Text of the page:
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Introducing Sam Jackson as news editor

February 15, 2019

Sam Jackson will take over posting the news roundups on the blog for the coming months. Sam did his LLM in Public International Law at Utrecht University in 2016/7, specialising in international human rights law and international humanitarian law. He wrote his thesis on the legal framework governing targeting in relation to child soldiers. He is currently looking for positions in the field of international humanitarian law and working as a student assistant on the blog, under the supervision of Katharine Fortin. 

Legal Roundup – 2018

February 5, 2019

Here is the legal roundup for 2018, that contains publications on issues related armed groups and international law, non-international armed conflict and the relationship between IHL and IHRL.

If you have a 2018 publication which you think should be included in this roundup, please do not hesitate to contact me at my address.

Thanks go to Sam Jackson and Ezequiel Heffes who have assisted with the compilation of this legal roundup. Please note that due to paywalls and your institution’s permissions, the given link may not always take you to the text of the article.

Armed Non-State Actors and IHL/ IHRL

Bellal, Annyssa, Welcome on Board: Improving respect for international humanitarian law through the engagement of armed non-State actors. Yearbook of international humanitarian law, Vol 19, 2016 (published 2018).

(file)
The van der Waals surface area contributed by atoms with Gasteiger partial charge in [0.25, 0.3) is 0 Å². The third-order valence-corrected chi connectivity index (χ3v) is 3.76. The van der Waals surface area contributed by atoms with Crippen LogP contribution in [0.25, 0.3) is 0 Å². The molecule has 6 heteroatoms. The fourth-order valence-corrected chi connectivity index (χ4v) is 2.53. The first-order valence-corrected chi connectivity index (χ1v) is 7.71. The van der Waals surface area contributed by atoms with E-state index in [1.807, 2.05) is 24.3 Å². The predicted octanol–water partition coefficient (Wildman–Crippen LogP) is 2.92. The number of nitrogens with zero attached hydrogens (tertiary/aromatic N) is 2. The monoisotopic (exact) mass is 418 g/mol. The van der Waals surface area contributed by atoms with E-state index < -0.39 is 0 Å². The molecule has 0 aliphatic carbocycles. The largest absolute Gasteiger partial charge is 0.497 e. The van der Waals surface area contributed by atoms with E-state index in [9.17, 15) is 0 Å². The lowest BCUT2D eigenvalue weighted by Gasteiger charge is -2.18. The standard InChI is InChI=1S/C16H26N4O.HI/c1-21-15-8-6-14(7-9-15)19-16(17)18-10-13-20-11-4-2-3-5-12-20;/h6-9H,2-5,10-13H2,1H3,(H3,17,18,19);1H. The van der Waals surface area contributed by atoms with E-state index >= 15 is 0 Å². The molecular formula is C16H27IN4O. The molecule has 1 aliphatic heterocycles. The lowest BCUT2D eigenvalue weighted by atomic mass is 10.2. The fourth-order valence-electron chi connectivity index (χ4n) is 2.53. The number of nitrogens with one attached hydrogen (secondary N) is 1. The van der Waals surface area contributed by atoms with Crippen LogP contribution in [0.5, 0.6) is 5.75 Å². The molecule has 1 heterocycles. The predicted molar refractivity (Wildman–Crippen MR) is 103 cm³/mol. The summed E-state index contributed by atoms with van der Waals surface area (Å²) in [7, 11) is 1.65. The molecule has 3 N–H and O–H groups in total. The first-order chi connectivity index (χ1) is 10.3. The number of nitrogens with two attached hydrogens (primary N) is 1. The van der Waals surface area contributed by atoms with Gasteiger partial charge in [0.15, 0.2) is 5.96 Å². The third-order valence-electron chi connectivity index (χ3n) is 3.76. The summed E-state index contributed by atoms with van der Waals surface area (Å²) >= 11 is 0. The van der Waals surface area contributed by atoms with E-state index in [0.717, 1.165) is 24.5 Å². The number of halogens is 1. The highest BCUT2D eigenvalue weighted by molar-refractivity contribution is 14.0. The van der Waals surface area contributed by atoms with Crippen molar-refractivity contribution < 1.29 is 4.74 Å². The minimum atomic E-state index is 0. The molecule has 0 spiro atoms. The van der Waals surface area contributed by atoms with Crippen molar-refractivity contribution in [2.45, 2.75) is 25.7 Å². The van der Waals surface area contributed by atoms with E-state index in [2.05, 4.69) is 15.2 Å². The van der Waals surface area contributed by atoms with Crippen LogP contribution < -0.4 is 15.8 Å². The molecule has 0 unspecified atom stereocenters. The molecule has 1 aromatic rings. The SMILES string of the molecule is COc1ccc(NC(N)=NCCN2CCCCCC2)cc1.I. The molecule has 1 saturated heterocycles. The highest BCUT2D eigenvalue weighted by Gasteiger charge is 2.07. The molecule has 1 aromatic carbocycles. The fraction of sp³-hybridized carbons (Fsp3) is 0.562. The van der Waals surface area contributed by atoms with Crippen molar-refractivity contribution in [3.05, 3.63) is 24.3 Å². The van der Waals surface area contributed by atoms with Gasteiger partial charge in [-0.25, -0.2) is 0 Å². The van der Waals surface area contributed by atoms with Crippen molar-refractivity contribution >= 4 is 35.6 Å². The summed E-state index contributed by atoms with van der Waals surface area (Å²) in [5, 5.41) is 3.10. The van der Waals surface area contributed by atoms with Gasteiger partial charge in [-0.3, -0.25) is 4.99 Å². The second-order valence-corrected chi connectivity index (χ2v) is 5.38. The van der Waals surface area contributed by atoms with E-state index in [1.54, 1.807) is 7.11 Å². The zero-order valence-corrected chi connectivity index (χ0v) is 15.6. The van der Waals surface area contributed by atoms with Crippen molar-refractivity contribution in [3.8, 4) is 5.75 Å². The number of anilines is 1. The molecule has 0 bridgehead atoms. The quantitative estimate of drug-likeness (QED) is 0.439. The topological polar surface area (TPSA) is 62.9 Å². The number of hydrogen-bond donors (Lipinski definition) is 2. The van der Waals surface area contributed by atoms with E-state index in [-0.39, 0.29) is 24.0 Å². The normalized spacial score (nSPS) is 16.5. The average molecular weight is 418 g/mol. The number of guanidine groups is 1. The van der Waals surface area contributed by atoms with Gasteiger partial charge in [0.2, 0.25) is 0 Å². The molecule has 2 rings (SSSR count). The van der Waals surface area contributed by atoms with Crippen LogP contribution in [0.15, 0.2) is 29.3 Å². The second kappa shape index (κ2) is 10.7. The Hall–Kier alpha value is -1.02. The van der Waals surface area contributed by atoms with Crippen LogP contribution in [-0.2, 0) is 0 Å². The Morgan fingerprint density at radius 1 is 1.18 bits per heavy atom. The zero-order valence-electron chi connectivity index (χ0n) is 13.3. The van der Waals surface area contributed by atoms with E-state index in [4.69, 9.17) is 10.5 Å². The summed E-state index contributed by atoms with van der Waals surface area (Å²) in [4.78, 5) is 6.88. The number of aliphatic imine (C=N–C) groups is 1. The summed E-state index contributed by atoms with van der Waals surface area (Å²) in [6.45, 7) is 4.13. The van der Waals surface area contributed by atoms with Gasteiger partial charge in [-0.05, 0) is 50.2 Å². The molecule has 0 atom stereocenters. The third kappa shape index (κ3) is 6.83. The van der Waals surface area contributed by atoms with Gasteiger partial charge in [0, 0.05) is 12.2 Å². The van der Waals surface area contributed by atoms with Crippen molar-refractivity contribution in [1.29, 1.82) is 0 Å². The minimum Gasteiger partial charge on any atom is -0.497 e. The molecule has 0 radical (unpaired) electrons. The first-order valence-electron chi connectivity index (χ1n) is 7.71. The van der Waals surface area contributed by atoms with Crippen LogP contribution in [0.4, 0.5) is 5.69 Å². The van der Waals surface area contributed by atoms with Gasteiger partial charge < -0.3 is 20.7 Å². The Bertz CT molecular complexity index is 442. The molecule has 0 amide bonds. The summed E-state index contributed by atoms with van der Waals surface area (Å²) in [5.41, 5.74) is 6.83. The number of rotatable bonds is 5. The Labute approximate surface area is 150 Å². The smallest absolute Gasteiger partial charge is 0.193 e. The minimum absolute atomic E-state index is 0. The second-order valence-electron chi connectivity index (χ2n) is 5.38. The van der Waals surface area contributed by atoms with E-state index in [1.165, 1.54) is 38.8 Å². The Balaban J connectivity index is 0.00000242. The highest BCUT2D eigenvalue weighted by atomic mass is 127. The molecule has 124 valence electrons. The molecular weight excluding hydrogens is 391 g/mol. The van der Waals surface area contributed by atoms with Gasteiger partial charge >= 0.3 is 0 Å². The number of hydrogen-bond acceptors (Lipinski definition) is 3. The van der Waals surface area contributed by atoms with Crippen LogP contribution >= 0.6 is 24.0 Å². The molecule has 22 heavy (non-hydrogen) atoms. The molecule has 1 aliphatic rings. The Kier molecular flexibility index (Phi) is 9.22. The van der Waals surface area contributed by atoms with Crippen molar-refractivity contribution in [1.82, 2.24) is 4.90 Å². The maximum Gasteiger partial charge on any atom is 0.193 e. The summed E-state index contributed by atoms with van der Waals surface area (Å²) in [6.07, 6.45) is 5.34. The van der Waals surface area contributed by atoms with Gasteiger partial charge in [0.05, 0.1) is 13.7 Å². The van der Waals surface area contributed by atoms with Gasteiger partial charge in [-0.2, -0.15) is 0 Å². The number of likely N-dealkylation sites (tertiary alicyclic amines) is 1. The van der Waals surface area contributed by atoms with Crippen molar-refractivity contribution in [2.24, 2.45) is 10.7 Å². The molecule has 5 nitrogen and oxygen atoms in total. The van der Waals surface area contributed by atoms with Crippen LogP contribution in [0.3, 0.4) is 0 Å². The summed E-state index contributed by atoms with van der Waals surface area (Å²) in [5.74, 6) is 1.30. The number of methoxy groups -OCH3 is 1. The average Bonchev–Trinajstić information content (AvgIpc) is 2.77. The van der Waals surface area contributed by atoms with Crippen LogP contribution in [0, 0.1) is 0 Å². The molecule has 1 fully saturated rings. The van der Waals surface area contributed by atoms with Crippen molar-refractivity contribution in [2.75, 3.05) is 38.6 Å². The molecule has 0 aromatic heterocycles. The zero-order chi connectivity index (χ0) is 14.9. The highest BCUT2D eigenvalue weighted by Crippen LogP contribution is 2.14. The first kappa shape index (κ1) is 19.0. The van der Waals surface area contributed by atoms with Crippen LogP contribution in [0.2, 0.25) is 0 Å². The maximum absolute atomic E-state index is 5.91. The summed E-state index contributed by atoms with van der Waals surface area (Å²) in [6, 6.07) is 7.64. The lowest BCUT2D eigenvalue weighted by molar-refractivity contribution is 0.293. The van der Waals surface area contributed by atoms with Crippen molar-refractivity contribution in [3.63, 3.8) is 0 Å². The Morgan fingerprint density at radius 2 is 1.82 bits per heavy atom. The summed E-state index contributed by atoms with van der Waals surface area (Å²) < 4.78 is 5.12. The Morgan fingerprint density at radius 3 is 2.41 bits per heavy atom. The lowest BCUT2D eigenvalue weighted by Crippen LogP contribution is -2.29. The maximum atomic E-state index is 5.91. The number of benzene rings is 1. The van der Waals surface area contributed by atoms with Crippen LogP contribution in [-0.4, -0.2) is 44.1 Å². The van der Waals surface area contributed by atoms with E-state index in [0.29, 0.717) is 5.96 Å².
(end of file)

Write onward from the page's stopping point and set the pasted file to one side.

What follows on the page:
Burchardt, Dana. International counter-terrorism regulation and citizenship-stripping laws: reinforcing legal exceptionalism. Journal of conflict and security law, Vol. 23, issue 2, 2018, p. 203 – 228.

Carswell, Andrew; Somer, Jonathan. Comparing Experiences: Engaging States and Non-State Armed Groups on International Humanitarian Law. The Companion to International Humanitarian Law, Brill, 2018, pp. 39-55.

Fortin, Katharine. Armed groups and procedural accountability: a roadmap for further thought. Yearbook of international humanitarian law, Vol 19, 2016 (published 2018)

Gal, Tom. The international legal status of armed groups: can one be determined outside the scope of an armed conflict?. Israeli law review, Vol. 51, no. 2, 2018, p. 321 – 335

Hoover Green, Amanda. The Commander’s Dilemma. Violence and Restraint in Wartime. Cornell University Press, 2018.

Jo, Hyeran; Niehaus, John. Through rebel eyes: rebel groups, human rights, and humanitarian law. Law and contemporary problems, Vol. 81, 2018, p. 101 – 120

Krieger, Heike. International Law and Governance by Armed Groups: Caught in the Legitimacy Trap? Journal of Intervention and Statebuilding, Vol. 12, issue 4, 2018, pp. 563-583.